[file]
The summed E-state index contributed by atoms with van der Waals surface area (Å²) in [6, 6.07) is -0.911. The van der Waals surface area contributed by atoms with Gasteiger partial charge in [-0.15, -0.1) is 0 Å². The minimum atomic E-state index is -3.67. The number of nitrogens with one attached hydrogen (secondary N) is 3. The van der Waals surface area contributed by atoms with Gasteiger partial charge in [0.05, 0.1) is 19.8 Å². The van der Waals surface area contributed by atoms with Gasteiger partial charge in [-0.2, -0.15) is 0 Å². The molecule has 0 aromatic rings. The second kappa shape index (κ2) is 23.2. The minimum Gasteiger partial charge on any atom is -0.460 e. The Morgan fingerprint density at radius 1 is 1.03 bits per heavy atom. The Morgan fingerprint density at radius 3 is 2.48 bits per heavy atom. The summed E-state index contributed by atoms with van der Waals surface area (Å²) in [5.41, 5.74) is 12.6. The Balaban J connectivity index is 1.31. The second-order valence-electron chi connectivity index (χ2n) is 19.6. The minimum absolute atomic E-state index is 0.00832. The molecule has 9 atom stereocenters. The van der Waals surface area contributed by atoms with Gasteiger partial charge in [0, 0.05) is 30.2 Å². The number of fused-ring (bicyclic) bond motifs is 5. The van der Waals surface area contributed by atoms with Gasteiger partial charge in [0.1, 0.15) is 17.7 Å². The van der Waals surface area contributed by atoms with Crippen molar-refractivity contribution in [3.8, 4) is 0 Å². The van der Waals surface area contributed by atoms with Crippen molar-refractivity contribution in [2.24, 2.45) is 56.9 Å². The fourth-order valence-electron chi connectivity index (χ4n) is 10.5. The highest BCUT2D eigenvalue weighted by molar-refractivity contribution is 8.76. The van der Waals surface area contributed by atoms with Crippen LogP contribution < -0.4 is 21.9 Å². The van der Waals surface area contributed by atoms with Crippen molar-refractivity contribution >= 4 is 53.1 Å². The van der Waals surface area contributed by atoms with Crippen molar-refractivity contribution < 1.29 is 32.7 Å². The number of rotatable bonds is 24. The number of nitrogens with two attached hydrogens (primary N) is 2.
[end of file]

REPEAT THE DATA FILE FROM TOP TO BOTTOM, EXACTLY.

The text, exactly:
The summed E-state index contributed by atoms with van der Waals surface area (Å²) in [6, 6.07) is -0.911. The van der Waals surface area contributed by atoms with Gasteiger partial charge in [-0.15, -0.1) is 0 Å². The minimum atomic E-state index is -3.67. The number of nitrogens with one attached hydrogen (secondary N) is 3. The van der Waals surface area contributed by atoms with Gasteiger partial charge in [0.05, 0.1) is 19.8 Å². The van der Waals surface area contributed by atoms with Gasteiger partial charge in [-0.2, -0.15) is 0 Å². The molecule has 0 aromatic rings. The second kappa shape index (κ2) is 23.2. The minimum Gasteiger partial charge on any atom is -0.460 e. The Morgan fingerprint density at radius 1 is 1.03 bits per heavy atom. The Morgan fingerprint density at radius 3 is 2.48 bits per heavy atom. The summed E-state index contributed by atoms with van der Waals surface area (Å²) in [5.41, 5.74) is 12.6. The Balaban J connectivity index is 1.31. The second-order valence-electron chi connectivity index (χ2n) is 19.6. The minimum absolute atomic E-state index is 0.00832. The molecule has 9 atom stereocenters. The van der Waals surface area contributed by atoms with Gasteiger partial charge in [0, 0.05) is 30.2 Å². The number of fused-ring (bicyclic) bond motifs is 5. The van der Waals surface area contributed by atoms with Gasteiger partial charge in [0.1, 0.15) is 17.7 Å². The van der Waals surface area contributed by atoms with Crippen molar-refractivity contribution in [3.8, 4) is 0 Å². The van der Waals surface area contributed by atoms with Crippen molar-refractivity contribution in [2.24, 2.45) is 56.9 Å². The fourth-order valence-electron chi connectivity index (χ4n) is 10.5. The highest BCUT2D eigenvalue weighted by molar-refractivity contribution is 8.76. The van der Waals surface area contributed by atoms with Crippen LogP contribution < -0.4 is 21.9 Å². The van der Waals surface area contributed by atoms with Crippen molar-refractivity contribution >= 4 is 53.1 Å². The van der Waals surface area contributed by atoms with Crippen molar-refractivity contribution < 1.29 is 32.7 Å². The number of rotatable bonds is 24. The number of nitrogens with two attached hydrogens (primary N) is 2.